By now, the move out of defined benefit plans into defined contribution plans has been well-established, although the success of the plans wavers with the strength of the economy.
In November, Fidelity reported its highest ever average balance in the 401(k) plans it administers, while in September, EBRI reported a drop in participation rates in employer-based retirement plan participation in 2010, after a steady increase since 2007. The Center for Retirement Research and the Urban Institute stated in a working paper released in November that participation rates increased “dramatically” to over 40% in 2001, then rose and fell in line with economic cycles.
Participants in 401(k) plans are “definitely influenced by the economy,” Barbara Butrica, senior economist at the Urban Institute and one of the authors of the Urban Institute/CRR working paper, told AdvisorOne on Monday. “We saw dips in participation and contribution amounts.”
Those dips are especially troubling considering contribution levels are already very low, she said. “Most people aren’t contributing anywhere near the limit.”
The working paper found median contributions increased over 19% between 1992 and 1999, and a much more modest 3.7% between 2002 and 2004. They fell approximately 5% between 2004 and 2007, and again between 2007 and 2009. The maximum contribution for workers in 2013 will be $17,500, the IRS announced in October.
“A lot depends on the economy going forward and whether income is increasing and how people feel in general,” Butrica (left) said Dec. 17. The Conference Board released its most recent Consumer Confidence Index in late November, showing consumers are slightly more optimistic than they were in October. The index now stands at 73.7.
Butrica said that the industry is still learning from the switch from defined benefit plans to defined contribution plans. “There are still a lot of things we don’t know about what it means for retirement security,” she said. “This is a very different world.”
She pointed to the increased pressure on workers in defined contribution plans to determine their retirement success. They have to decide whether to participate and where to invest their money, “decisions that formerly they didn’t have to think so much about. Many aren’t prepared to make the financial decisions defined contribution plans require.”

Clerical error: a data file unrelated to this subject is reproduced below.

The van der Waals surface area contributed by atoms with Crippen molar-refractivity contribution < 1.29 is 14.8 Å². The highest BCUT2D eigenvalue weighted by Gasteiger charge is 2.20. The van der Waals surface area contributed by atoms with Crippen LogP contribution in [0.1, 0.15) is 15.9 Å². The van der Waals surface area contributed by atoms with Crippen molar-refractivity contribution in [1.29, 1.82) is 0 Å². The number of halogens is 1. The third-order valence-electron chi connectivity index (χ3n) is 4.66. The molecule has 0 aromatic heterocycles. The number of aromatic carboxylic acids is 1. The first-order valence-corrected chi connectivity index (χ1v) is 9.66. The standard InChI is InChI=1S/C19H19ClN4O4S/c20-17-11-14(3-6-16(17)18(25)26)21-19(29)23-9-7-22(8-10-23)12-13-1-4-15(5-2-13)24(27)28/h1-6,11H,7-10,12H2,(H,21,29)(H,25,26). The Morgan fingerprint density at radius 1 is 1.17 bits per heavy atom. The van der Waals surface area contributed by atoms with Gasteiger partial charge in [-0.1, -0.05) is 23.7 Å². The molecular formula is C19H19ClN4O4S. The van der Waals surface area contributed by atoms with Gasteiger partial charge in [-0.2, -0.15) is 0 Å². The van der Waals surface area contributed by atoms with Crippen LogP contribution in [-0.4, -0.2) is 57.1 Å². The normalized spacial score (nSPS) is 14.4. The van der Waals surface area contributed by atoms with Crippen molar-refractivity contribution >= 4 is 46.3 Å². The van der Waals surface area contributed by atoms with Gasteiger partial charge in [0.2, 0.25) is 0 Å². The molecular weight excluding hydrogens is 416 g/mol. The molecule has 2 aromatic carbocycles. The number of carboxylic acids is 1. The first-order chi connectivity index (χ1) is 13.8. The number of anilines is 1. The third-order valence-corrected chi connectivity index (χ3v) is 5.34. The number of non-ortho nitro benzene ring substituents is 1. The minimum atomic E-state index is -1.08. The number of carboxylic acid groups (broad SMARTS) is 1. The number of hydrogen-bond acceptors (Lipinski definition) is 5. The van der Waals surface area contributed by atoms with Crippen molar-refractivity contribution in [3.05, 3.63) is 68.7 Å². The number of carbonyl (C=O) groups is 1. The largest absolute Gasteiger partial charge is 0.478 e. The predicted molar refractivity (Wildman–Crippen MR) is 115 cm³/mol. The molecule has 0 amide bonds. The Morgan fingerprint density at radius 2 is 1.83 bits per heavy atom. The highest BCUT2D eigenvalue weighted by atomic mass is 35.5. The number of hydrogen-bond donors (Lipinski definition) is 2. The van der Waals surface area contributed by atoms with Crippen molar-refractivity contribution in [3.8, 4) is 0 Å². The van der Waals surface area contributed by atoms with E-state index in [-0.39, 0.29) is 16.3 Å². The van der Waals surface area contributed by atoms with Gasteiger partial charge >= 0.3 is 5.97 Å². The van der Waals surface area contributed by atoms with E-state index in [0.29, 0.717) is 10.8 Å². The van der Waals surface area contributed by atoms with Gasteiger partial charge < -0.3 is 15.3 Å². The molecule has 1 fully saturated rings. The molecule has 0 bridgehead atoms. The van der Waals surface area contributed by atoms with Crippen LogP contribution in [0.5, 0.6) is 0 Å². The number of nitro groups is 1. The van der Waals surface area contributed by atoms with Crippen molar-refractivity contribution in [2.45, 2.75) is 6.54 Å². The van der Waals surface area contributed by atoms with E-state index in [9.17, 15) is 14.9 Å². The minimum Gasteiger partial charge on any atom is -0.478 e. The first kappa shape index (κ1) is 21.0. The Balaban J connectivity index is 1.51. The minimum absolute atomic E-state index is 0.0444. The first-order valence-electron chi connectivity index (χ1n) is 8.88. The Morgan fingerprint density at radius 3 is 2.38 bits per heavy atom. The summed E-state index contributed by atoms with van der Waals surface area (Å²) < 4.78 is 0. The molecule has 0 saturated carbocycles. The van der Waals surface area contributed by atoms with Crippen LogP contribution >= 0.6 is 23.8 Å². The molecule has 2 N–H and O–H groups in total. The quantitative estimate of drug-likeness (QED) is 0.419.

Patrick Lulley, vice president of DCIO and insurance sales for Van Eck, shares a similar perspective, but has identified a subset of DC plan participants who are eager (or at least willing) to make those financial decisions.
There are two major types of investors in defined contribution plans, Lulley told AdvisorOne on Dec. 14. The majority of investors are passive, and are interested in pre-diversified products like target-date funds and managed accounts. There’s a second group, however, of more sophisticated investors who want to take an active role in diversifying their portfolios.
These “diversify it yourself” investors are interested in non-traditional, non-correlated assets, Lulley (left) said, like commodities, emerging markets and real estate. They may only account for between 20% and 25% of investors, but Lulley said “the industry needs to recognize that they must help participants identify themselves” as DIY investors if they are going to plan successfully for retirement.
“It’s critical for advisors and sponsors in the educational meetings they have to first educate [participants] on the type of investor they are,” he said. “The majority doesn’t have the background to make informed decisions. [Advisors] have to make them comfortable with pre-diversified solutions that are professionally managed and have access to asset classes that are critical to diversified portfolios.”
Another trend Lulley expects to see in 2013 is the continued interest in the retirement readiness aspect of planning as boomers move into the decumulation phase of their retirement. “Insurers will develop products to support the ‘401(k) paycheck’,” he said.